Sundance Movie Review: Hesher

Hesher

In 2008, I discovered a wonderful short film titled I Love Sarah Jane by commercial and music video director Spencer Susser. I loved it so much, I even featured it on /Film (you can watch it here — and if you haven’t yet, you really need to). The short was a very different kind of zombie film, nothing like you’ve ever seen before — in the same way Let The Right One In was a different kind of vampire film than you’ve ever seen before. After seeing this short film, I definitely was in to see anything Susser was to produce.

The fact that his feature directorial debut, Hesher, features an amazing cast: Joseph Gordon-Levitt, Rainn Wilson, and Natalie Portman only further cemented this as my most anticipated film of the 2010 Sundance Film Festival. So to say that my expectations were high, might be a bit of an understatement.Susser has been developing Hesher for the last four years, so I went into the film expecting to feel the years of labor. Unfortunately the story feels more like a first draft than something that has been brewing in Sussers head for nearly half a decade.

The story follows a 13-year-old kid named T.J. who is living in his elderly Grandmother’s house, along with his depressed pill popping out-of-work father (Wilson). The death of TJ’s mother hit his father very hard, yet TJ seems unaffected, and confused/embarrassed of his father’s emotion-filled state. Through a series of events, TJ meets a young man named Hesher (Levitt), a long haired tattooed head-banging badass, who inserts himself unwillingly into T.J.’s life. The uninvited house guest torments the young teenager while also assuming the role of a troubled mentor. But Hesher is only one of three or four bullies in T.J.’s life. The subplot of the film involves TJ’s relationship with a young grocery story clerk named Nicole (Portman) who saved him during an attack in the store’s parking lot, and becomes the object of TJ’s fantasies.

If the plot sounds like it is all over the place, that’s because it is. Joseph Gordon-Levitt again transforms himself into a character like-nothing you’ve seen him play before. Portman is as cute as ever, but her character seems a bit lacking. Wilson is almost unrecognizable in this dramatic, but somewhat one-note role. What Susser gets right are the emotional moments between the characters. Small side note: I also noticed that TJ rides his bicycle around the neighborhood, an image Susser has recycled from his short film Sarah Jane.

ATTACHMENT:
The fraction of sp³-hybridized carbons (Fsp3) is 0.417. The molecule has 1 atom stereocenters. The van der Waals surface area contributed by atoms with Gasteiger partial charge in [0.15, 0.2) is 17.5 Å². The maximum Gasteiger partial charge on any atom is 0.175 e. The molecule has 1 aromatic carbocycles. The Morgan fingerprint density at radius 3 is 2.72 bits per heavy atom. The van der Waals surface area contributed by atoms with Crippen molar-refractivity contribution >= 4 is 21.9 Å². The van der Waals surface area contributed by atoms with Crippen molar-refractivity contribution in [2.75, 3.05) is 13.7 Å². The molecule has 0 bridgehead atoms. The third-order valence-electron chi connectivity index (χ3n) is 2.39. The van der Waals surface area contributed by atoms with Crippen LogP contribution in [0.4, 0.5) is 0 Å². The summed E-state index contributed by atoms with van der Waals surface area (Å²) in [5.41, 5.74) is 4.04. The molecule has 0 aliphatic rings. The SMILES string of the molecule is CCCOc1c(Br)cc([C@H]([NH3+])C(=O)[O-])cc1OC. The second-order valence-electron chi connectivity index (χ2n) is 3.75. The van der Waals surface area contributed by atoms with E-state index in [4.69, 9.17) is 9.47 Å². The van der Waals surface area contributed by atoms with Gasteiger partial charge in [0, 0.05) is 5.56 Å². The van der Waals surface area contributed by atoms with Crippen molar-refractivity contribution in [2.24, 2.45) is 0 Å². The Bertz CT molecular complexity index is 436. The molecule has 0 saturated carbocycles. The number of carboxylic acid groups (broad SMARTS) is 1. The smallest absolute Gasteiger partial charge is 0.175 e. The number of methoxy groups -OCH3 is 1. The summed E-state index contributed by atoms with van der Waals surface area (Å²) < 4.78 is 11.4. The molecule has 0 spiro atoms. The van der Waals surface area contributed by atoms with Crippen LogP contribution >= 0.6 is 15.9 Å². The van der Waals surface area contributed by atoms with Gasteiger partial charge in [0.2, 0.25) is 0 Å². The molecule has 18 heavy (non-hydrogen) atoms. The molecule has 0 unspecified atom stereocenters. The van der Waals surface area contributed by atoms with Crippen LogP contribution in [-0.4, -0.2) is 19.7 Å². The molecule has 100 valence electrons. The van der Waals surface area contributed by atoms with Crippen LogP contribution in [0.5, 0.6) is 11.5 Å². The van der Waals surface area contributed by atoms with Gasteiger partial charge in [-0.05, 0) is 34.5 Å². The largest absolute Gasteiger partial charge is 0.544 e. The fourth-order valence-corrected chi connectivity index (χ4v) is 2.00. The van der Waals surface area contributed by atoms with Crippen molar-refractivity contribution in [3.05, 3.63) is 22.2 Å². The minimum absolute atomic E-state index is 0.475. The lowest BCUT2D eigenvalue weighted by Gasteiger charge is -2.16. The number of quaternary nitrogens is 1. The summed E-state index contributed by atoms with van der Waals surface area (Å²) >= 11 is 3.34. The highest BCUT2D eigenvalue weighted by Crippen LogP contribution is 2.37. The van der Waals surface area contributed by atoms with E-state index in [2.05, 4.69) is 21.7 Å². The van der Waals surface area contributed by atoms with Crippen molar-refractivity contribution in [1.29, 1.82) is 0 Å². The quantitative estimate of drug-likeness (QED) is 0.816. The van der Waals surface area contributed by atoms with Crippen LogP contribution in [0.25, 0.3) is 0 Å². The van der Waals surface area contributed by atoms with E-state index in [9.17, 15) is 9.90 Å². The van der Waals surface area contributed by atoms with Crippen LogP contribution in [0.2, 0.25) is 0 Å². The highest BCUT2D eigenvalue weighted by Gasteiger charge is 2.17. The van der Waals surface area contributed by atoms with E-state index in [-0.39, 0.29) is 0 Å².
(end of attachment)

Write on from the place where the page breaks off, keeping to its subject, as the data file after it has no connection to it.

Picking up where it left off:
At the core, the film is one of the most fucked up “traveling angel” stories I’ve ever seen on the big screen. TJ and his father are both devastated by the loss of TJ’s mother (despite the varied extremes of their emotional display), and this film is about their journey to acceptance. I lost my mother when I was young, and could definitely relate with the core of this film, it seems, more than most. But I expect that people who haven’t experienced a parental death as a child, might have less to relate/connect with.

This is a solid first independent film, and I can’t wait to see how Susser grows as a storyteller. For the past few years, Susser has also been writing a feature film adaptation of Sarah Jane. I hope to one day see that film on the big screen.

/Film Rating: 7.5 out of 10

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